By: Fr. Matthew the Poor (Matta El-Maskeen)
When the Virgin intercedes for our aid, healing, or repentance, she draws us into the realm of her relationship with Christ. In Orthodoxy, intercession raises us to the level of the intercessor, bringing us into the presence of Christ, then the mediator disappears. This is to say that intercession is a communion with Christ by grace; the Virgin grants us all the powers granted to her so that so that we might come before Christ. We then stand before Him as the Virgin, that is, in the spirit and grace of purity and holiness granted to us in her. This is what Paul did with all his might: “I betrothed you to Christ to present you as a pure bride to her one husband” (2 Co. 11:2).
This speaks, in the first place, for the correctness of the Orthodox concept of intercession because, in the last analysis, it cancels out the distinction between the intercessor, that is the Virgin, and us. We take from the Virgin the courage that derives from her purity and the audacity that derives from her motherhood and her unique love for Christ. All these things are considered to have been granted to her for our sake, and she, in her great confidence before God, is able to transfer them to us, just as a stronger member in the body grants its strength to a weaker one.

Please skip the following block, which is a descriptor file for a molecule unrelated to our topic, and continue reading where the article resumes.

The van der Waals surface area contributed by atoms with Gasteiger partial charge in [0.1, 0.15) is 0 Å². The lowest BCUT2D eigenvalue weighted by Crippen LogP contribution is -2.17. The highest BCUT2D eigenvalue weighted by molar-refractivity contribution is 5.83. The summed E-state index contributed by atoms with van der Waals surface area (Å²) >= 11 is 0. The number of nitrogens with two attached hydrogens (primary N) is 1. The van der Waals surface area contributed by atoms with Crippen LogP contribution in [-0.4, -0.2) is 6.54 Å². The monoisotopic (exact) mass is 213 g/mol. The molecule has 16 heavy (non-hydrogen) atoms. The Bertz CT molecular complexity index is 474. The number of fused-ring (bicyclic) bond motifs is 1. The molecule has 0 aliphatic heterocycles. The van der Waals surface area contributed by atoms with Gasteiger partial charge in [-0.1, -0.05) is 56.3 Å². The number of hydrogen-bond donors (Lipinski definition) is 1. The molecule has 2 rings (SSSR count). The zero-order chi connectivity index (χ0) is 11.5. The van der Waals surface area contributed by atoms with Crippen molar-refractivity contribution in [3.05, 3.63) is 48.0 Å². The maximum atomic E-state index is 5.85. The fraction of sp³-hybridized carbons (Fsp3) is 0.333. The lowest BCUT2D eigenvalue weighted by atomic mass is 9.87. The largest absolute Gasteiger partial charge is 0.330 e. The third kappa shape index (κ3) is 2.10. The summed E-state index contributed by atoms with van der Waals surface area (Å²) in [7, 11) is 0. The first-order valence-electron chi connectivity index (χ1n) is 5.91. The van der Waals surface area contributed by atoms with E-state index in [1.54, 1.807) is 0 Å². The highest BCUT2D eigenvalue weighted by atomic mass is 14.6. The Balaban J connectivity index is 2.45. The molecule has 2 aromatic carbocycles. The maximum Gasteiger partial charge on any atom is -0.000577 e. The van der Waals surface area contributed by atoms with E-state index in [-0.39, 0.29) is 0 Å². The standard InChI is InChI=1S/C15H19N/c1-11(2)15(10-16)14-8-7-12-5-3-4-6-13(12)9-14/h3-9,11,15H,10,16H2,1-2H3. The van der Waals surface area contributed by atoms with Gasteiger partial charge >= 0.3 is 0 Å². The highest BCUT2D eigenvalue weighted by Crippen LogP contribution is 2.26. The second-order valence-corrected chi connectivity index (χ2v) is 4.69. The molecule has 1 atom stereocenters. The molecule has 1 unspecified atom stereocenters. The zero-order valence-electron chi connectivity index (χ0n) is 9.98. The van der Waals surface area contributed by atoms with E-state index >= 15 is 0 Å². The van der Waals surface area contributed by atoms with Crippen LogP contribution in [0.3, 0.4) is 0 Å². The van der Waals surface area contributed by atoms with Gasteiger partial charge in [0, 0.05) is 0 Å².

Second, this kind of intercession removes all the barriers between us and Christ. We approach Him unhindered and unimpeded by our weakness, to take from Him help or a particular request or healing or repentance. It is only this that can truly be called intercession. The interceding servant must be prepared to put himself in the place or situation of the servant for whom he intercedes, and must even be prepared to give all he has to make up for the deficiency of his fellow servant. Continue reading ‘The Intercession of the Virgin Mary’